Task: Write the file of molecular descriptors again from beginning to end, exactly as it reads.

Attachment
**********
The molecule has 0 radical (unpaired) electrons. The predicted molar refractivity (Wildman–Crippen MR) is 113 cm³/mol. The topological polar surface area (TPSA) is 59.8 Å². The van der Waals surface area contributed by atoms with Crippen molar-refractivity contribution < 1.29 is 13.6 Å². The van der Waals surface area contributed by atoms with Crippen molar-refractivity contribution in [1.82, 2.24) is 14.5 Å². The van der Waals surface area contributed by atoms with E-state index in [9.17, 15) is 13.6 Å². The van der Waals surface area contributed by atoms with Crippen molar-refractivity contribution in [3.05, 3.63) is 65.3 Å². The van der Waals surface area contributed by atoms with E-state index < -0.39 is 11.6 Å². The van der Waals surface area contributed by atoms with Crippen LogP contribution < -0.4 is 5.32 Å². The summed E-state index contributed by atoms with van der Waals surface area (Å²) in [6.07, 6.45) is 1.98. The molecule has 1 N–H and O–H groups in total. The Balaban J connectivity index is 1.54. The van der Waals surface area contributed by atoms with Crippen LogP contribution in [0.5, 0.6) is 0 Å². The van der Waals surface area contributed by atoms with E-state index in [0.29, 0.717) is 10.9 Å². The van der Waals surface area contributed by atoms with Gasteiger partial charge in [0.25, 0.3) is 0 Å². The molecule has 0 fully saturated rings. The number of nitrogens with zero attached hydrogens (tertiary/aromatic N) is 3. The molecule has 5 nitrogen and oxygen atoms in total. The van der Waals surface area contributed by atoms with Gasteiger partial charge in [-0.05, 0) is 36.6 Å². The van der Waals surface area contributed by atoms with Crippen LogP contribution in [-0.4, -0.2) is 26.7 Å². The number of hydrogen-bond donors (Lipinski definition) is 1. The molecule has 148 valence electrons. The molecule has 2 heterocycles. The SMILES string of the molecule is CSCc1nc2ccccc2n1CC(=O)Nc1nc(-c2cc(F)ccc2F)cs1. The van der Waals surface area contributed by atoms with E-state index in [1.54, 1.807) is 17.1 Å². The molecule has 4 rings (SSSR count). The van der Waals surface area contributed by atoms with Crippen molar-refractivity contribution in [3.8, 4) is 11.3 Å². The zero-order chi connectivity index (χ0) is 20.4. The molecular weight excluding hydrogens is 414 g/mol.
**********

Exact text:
The molecule has 0 radical (unpaired) electrons. The predicted molar refractivity (Wildman–Crippen MR) is 113 cm³/mol. The topological polar surface area (TPSA) is 59.8 Å². The van der Waals surface area contributed by atoms with Crippen molar-refractivity contribution < 1.29 is 13.6 Å². The van der Waals surface area contributed by atoms with Crippen molar-refractivity contribution in [1.82, 2.24) is 14.5 Å². The van der Waals surface area contributed by atoms with E-state index in [9.17, 15) is 13.6 Å². The van der Waals surface area contributed by atoms with Crippen molar-refractivity contribution in [3.05, 3.63) is 65.3 Å². The van der Waals surface area contributed by atoms with E-state index < -0.39 is 11.6 Å². The van der Waals surface area contributed by atoms with Crippen LogP contribution < -0.4 is 5.32 Å². The summed E-state index contributed by atoms with van der Waals surface area (Å²) in [6.07, 6.45) is 1.98. The molecule has 1 N–H and O–H groups in total. The Balaban J connectivity index is 1.54. The van der Waals surface area contributed by atoms with Crippen LogP contribution in [0.5, 0.6) is 0 Å². The van der Waals surface area contributed by atoms with E-state index in [0.29, 0.717) is 10.9 Å². The van der Waals surface area contributed by atoms with Gasteiger partial charge in [0.25, 0.3) is 0 Å². The molecule has 0 fully saturated rings. The number of nitrogens with zero attached hydrogens (tertiary/aromatic N) is 3. The molecule has 5 nitrogen and oxygen atoms in total. The van der Waals surface area contributed by atoms with Gasteiger partial charge in [-0.05, 0) is 36.6 Å². The van der Waals surface area contributed by atoms with Crippen LogP contribution in [-0.4, -0.2) is 26.7 Å². The number of hydrogen-bond donors (Lipinski definition) is 1. The molecule has 148 valence electrons. The molecule has 2 heterocycles. The SMILES string of the molecule is CSCc1nc2ccccc2n1CC(=O)Nc1nc(-c2cc(F)ccc2F)cs1. The van der Waals surface area contributed by atoms with E-state index in [1.54, 1.807) is 17.1 Å². The molecule has 4 rings (SSSR count). The van der Waals surface area contributed by atoms with Crippen molar-refractivity contribution in [3.8, 4) is 11.3 Å². The zero-order chi connectivity index (χ0) is 20.4. The molecular weight excluding hydrogens is 414 g/mol.